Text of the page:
English is a living language, meaning that it’s always changing, always evolving. Unless you want to live in constant pedantic frustration, you have to be willing to accept new words or phrases that didn’t exist at all in the near past or, a bit harder, words or phrases that originally meant one thing but have now come to mean something else because of common misuse or a general misunderstanding. Think of decimate, which technically means the destruction of around ten percent of something but is commonly used to imply complete and total devastation. Or irregardless, which actually isn’t a word at all but one that many people employ instead of the correct regardless.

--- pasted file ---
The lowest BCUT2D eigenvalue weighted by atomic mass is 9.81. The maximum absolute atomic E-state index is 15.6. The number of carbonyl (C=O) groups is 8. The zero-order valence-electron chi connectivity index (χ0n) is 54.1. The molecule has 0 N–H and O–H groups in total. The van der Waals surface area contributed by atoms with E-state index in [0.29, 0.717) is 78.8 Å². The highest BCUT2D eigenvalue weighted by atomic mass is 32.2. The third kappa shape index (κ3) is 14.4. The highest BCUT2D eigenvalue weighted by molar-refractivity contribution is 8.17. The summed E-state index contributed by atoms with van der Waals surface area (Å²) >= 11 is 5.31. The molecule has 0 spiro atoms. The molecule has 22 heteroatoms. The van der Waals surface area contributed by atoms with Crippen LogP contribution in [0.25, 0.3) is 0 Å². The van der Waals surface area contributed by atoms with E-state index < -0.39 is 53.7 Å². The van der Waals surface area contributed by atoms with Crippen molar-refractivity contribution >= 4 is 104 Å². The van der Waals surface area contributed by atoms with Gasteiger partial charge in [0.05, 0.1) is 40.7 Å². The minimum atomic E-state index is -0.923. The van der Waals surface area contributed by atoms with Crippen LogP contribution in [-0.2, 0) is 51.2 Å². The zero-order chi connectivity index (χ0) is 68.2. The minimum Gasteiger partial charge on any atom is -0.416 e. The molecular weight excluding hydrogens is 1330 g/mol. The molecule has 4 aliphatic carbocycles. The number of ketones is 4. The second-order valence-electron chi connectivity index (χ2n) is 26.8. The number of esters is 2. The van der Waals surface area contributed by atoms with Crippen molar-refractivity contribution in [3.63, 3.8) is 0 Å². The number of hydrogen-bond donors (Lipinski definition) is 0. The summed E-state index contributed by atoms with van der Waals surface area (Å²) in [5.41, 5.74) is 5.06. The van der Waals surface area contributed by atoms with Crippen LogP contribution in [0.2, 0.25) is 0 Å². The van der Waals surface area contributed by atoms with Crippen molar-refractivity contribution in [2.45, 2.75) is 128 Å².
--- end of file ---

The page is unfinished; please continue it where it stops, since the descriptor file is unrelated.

I consider myself open to change, and I can roll with the punches with a barely perceptible wince. However, one phrase that is commonly misused grates on my nerves every single time I hear it spoken or read it in a book to the point of jolting me from the conversation or story. I’m talking, of course, about the dreaded “I could care less.” The phrase is correctly, “I couldn’t care less.” My problem with this wrong phrase is that in using it, the speaker is saying the exact opposite of what he or she actually means.
I’ll let Dave Mitchell explain it – his version is much more entertaining and done in a delightful British accent.